Secondly, do try using the Program AE mode 'Sunset'. Certainly on the HC1000 is simply refuses to let the gain go above 9dB but otherwise doesn't affect the exposure. SO that mode could help you in your situation.
Otherwise rotate the polariser to give maybe *some* polarisation amount but not the full effect. Paul is right in that the HC1, from all that i read, does seem to interpret dark-ish heavily-polarised skies as a shadow area and it thinks "Ah i have to increase shadow detail there" and so applies some image processing. THe Sunset mode tells the camera that parts of the image are GOING to be shade/dark and that this is FINE as whats important is the pretty sunset colours. Since the HC1 appears to heavily process the image, i am fairly confident that the SOny engineers have programmed 'Sunset&Moon' mode not to mess so much with shadow areas.

So - i am curious - please can you try to shoot the same type of shot next time, but leave the lens hood off competely, and have the camera in PROGRAM AE mode "Sunset&Moon". Don't attempt to mess with the exposure manually.

Let me know the results compared to your previous method.

best regards
Stu Holmes is offline   Reply With Quote
Old September 6th, 2005, 10:47 PM   #4
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i work in manual mode only

my apology,
i work only in manual mode, it's set at manual1/50sec and exposure is set manual.white balance also set at daylight/tungsten/preset. i have no interest to use any automode in this camera, so i am afraid cannot tell the result with 2 polarisers.as i try and confirm that setting the exposure back 6 notch is at f1.8 no gain. so i stick to it for DOF issue.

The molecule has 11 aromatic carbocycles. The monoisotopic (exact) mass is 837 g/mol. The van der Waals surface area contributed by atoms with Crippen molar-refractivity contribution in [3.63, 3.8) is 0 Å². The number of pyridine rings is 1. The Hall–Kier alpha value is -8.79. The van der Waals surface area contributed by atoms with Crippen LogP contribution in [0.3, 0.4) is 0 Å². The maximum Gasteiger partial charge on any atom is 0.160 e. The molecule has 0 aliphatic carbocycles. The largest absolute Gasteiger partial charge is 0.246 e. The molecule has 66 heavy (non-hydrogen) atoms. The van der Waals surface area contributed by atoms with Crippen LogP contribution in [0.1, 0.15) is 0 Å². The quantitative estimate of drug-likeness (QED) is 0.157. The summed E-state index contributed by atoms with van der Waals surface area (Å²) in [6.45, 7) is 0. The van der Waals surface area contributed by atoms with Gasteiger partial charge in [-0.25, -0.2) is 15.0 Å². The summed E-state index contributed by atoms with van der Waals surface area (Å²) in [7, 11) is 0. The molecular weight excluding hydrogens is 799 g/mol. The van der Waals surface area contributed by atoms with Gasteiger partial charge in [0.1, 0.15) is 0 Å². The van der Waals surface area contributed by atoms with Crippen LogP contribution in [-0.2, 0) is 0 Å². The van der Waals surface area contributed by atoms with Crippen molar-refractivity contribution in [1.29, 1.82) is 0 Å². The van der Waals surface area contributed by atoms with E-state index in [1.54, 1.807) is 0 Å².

vignetting , yes, could be a problem.i use 52mm filters so in a sense they are larger than 37mm size.

cheers
JYM
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Old September 7th, 2005, 02:19 AM   #5
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The only problem with using 2 polarisers is that when they are set at 90degrees to each other, the picture will go completely BLACK. that's the way polarisers work.

Try it by holding them off camera and holding one steady and rotate the other. At a certain angle you'll be cutting almost 100% of light. it'll be quite dramatic !
Honestly i think if you are trying to cut light then one or more ND filters is a better option.

Even though you are carefully setting the manual exposure to eliminate any gain, the HC1 will, selectively increase gain (via EIP image processing) in any area of the image which it perceives as being a'shadow'. With 2 polarisers, i think you may be making the gain/grain problem worse rather than better IMHO.

I have established on the HC1000 that Sunset&Moon Program AE mode will automatically restrict gain to 9db and, while i haven't checked that the HC1 does a similar thing, i think it's likely. Just try it and see if it helps you - no harm done if you don't like the result !

rgds